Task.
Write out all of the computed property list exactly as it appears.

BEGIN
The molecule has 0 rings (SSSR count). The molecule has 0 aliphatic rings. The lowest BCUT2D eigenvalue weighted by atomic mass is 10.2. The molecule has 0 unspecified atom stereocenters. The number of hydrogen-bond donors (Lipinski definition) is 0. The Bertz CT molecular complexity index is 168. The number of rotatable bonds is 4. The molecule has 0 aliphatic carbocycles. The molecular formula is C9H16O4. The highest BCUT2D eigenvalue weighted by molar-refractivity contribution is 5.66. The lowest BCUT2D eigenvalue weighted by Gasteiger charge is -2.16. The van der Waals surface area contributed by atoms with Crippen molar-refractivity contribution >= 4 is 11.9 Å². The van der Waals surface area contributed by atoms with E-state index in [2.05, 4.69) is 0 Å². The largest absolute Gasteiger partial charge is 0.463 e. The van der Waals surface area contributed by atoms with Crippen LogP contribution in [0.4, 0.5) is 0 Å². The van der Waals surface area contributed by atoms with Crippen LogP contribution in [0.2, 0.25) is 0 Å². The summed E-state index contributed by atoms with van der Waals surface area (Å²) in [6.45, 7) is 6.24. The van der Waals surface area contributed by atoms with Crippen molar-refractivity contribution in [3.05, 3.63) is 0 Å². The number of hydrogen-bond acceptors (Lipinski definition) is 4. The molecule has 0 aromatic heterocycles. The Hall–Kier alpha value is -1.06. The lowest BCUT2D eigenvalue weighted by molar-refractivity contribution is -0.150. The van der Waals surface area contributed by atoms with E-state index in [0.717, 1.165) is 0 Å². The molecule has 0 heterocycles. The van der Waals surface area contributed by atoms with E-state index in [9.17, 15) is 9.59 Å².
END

The molecule has 0 rings (SSSR count). The molecule has 0 aliphatic rings. The lowest BCUT2D eigenvalue weighted by atomic mass is 10.2. The molecule has 0 unspecified atom stereocenters. The number of hydrogen-bond donors (Lipinski definition) is 0. The Bertz CT molecular complexity index is 168. The number of rotatable bonds is 4. The molecule has 0 aliphatic carbocycles. The molecular formula is C9H16O4. The highest BCUT2D eigenvalue weighted by molar-refractivity contribution is 5.66. The lowest BCUT2D eigenvalue weighted by Gasteiger charge is -2.16. The van der Waals surface area contributed by atoms with Crippen molar-refractivity contribution >= 4 is 11.9 Å². The van der Waals surface area contributed by atoms with E-state index in [2.05, 4.69) is 0 Å². The largest absolute Gasteiger partial charge is 0.463 e. The van der Waals surface area contributed by atoms with Crippen LogP contribution in [0.4, 0.5) is 0 Å². The van der Waals surface area contributed by atoms with Crippen LogP contribution in [0.2, 0.25) is 0 Å². The summed E-state index contributed by atoms with van der Waals surface area (Å²) in [6.45, 7) is 6.24. The van der Waals surface area contributed by atoms with Crippen molar-refractivity contribution in [3.05, 3.63) is 0 Å². The number of hydrogen-bond acceptors (Lipinski definition) is 4. The molecule has 0 aromatic heterocycles. The Hall–Kier alpha value is -1.06. The lowest BCUT2D eigenvalue weighted by molar-refractivity contribution is -0.150. The van der Waals surface area contributed by atoms with E-state index in [0.717, 1.165) is 0 Å². The molecule has 0 heterocycles. The van der Waals surface area contributed by atoms with E-state index in [9.17, 15) is 9.59 Å².